So much happened during the General Assembly’s short session this spring. 

Some of it was positive, much of it was not. 

But what is most troublesome about the recent short session is what didn’t happen. 

Legislators came to Raleigh with pressing issues that deserved our full attention. Gen X continues to threaten drinking water in the eastern part of the state; aging school buildings need immediate repairs; outdated gun violence laws need to be addressed to keep families safe; school counselors and psychologists are severely understaffed in our public schools; and, several hundred North Carolinians die every year waiting for the legislature to expand Medicaid. 

Most legislation filed by Democrats this session was never reviewed in committee or made it to the Senate floor for a vote. In this toxic and divisive age of politics, that isn’t particularly surprising. 

Bills filed by my Democratic colleagues in the Senate calling for universal voter registration, collaborations between local farms and public schools, and making North Carolina the final state to ratify the Equal Rights Amendment will remain little more than a pipe dream without balance in the General Assembly. 

But even bipartisan efforts were shot down so that Republican leaders could spend their brief time in Raleigh amassing as much power as possible for themselves ahead of the November elections. 

As a result, thoughtful and effective legislation that would have a positive impact on North Carolinians was left on the table. 

Last year, I was one of the primary sponsors of the Public School Building Bond Act – a ballot initiative that you won’t see on the ballot this year. It asked voters to approve a $1.9 billion bond for critical school infrastructure needs across the state. 

These needs will continue to go unmet in 2018. 

Republicans have made alarming cuts to the Department of Environmental Quality over the past several years, which included the elimination of more than 70 water quality permitting positions. Now, we have a public health crisis on our hands with the discovery of Gen X in drinking water and even food across Eastern North Carolina. Yet, the bipartisan Water Safety Act remained untouched by the time we adjourned in June.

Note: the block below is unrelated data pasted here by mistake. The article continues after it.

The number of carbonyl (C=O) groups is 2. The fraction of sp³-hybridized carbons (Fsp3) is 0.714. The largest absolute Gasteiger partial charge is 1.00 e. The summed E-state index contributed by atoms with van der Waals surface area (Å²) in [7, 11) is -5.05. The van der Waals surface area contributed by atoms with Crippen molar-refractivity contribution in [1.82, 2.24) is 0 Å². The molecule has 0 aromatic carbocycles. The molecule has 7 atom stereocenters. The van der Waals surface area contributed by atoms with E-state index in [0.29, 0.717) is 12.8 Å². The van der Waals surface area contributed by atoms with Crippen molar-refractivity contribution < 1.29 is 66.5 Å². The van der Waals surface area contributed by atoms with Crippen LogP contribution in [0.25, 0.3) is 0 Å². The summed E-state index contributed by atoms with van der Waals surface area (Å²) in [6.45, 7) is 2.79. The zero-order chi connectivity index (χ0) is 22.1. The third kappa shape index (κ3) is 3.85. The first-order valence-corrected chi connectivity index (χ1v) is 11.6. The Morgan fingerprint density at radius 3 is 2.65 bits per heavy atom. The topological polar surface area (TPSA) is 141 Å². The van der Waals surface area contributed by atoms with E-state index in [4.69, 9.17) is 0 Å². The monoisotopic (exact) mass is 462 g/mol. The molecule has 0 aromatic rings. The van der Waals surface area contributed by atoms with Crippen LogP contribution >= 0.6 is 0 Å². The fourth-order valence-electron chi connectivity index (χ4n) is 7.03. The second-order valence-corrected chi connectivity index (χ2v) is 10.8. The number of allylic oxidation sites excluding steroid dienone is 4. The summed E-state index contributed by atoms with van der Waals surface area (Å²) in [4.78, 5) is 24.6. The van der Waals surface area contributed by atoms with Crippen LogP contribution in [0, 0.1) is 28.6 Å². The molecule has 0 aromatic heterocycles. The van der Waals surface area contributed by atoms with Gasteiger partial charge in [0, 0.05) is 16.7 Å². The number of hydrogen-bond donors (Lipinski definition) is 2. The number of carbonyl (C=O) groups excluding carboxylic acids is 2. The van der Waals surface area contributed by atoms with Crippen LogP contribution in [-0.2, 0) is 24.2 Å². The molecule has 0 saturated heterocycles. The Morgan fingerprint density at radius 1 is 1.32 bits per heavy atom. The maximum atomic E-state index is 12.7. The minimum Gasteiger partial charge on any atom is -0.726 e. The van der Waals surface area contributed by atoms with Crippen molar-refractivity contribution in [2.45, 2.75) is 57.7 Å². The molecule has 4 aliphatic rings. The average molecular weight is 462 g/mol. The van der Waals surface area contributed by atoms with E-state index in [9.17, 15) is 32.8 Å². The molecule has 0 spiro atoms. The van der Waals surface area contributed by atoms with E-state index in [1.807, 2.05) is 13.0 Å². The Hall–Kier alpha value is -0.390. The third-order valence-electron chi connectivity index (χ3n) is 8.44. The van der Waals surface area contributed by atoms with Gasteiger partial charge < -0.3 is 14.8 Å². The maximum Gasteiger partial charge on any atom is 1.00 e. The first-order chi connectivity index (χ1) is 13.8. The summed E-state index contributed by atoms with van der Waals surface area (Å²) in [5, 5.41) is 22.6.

As gun violence continues to rise at an alarming rate across the country, state leaders need to be proactive in protecting our schools and our families. A domestic violence protection bill was tabled that would have given North Carolina courts the authority to remove guns from gun owners that could hurt themselves or someone else through an extreme risk protection order. 

A similar bill called for investing in public safety with $25 million for safety measures in our public schools and $20 million each to the state’s community college and university systems; $7 million for more SROs; $40 million for more school counselors and psychologists. 

An amendment was approved in the House to study the impact of Medicaid expansion. Senate Republicans defeated it. 

We could be doing so much more for North Carolina families. The people’s agenda was not a priority for Republicans during the short session. 

It is clear that the Republican super-majority is not working for the people. 

They are so concerned with keeping their jobs that they are not doing their jobs. 

That ends in November. We need to elect a legislature that actually works for North Carolina families.